Botswana: Agric Viable Undertaking - Farmer

Matsaudi — Mr Tlamelo Molefe and wife Kgadimo of Maun desire to prove that commercial agriculture is viable in Ngamiland.

The couple owns a 10-hectare farm in the outskirt of Matsaudi where they practice integrated farming.

They own a tractor and plough every year, despite challenges posed by elephants.

Currently, the family has ploughed six hectares

It has also ventured into Tswana chicken and guinea fowl rearing as well as small stock production.

The couple now intends to start horticulture and irrigation farming, though still working on logistics to have water rights to source water from the river.

Mr Molefe, a former teacher, explained that agriculture was a lucrative business.

"I started ploughing one hectare for subsistence in 2010 and the hectares increased with time because farming seemed viable. I managed to feed my family and sell the surplus, even though the market was small," he added.

Although, he decried low prices at the Botswana Agricultural Marketing Board (BAMB), he said that did not discourage him, since he found a niche in supplying some primary schools.

Mr Molefe wished young people could embrace agriculture in order to be gainfully employed and contribute to national food self-sufficiency.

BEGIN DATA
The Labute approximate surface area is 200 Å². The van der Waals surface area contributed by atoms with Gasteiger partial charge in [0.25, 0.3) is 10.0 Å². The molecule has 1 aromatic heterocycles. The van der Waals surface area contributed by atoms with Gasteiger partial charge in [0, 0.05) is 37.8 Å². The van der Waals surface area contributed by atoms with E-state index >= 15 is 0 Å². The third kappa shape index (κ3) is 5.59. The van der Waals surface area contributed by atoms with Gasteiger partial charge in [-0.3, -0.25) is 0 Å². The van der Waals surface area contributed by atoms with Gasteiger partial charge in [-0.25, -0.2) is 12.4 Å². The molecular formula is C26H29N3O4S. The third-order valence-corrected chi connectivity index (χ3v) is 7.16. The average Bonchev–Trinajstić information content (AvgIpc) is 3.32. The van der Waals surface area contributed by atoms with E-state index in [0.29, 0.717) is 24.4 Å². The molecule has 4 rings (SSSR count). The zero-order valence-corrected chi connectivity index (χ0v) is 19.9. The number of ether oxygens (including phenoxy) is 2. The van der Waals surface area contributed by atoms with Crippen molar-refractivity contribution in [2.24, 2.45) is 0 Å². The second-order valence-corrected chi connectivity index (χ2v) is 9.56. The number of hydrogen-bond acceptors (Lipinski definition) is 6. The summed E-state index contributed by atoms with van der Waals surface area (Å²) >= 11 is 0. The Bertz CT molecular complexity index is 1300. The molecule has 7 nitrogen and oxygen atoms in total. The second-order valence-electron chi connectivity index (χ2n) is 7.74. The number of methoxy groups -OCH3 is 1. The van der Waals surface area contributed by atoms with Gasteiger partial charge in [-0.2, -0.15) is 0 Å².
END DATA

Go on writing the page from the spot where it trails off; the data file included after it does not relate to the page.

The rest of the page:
He said the COVID-19 pandemic had taught many a lesson that they should trace their roots and venture into agricultural activities and ensure food security.

He stated that it was a disgrace that most young people were reluctant to invest into agricultural activities and yet they were struggling to secure jobs.

Mr Molefe said young people should benchmark from their elders and other serious farmers, adding that the time had come for them to take over.

He also appreciated government's commitment to developing the agricultural sector as well as motivating young people to embrace it.

He said President Dr Mokgweetsi Masisi's pronouncement to fast track land allocation for commercial agriculture and his small stock initiative were a welcome development.

Ms Molefe concurred that young people shun agriculture because they view it as a dirty and labour intensive undertaking, despite the good returns.

She said agriculture was the way to go nowadays, as securing a job was not easy.

She encouraged youth to take advantage of the available programmes such as LIMID, ISPAAD and Youth Development Fund to start agricultural projects.

<i>Source : BOPA</i>

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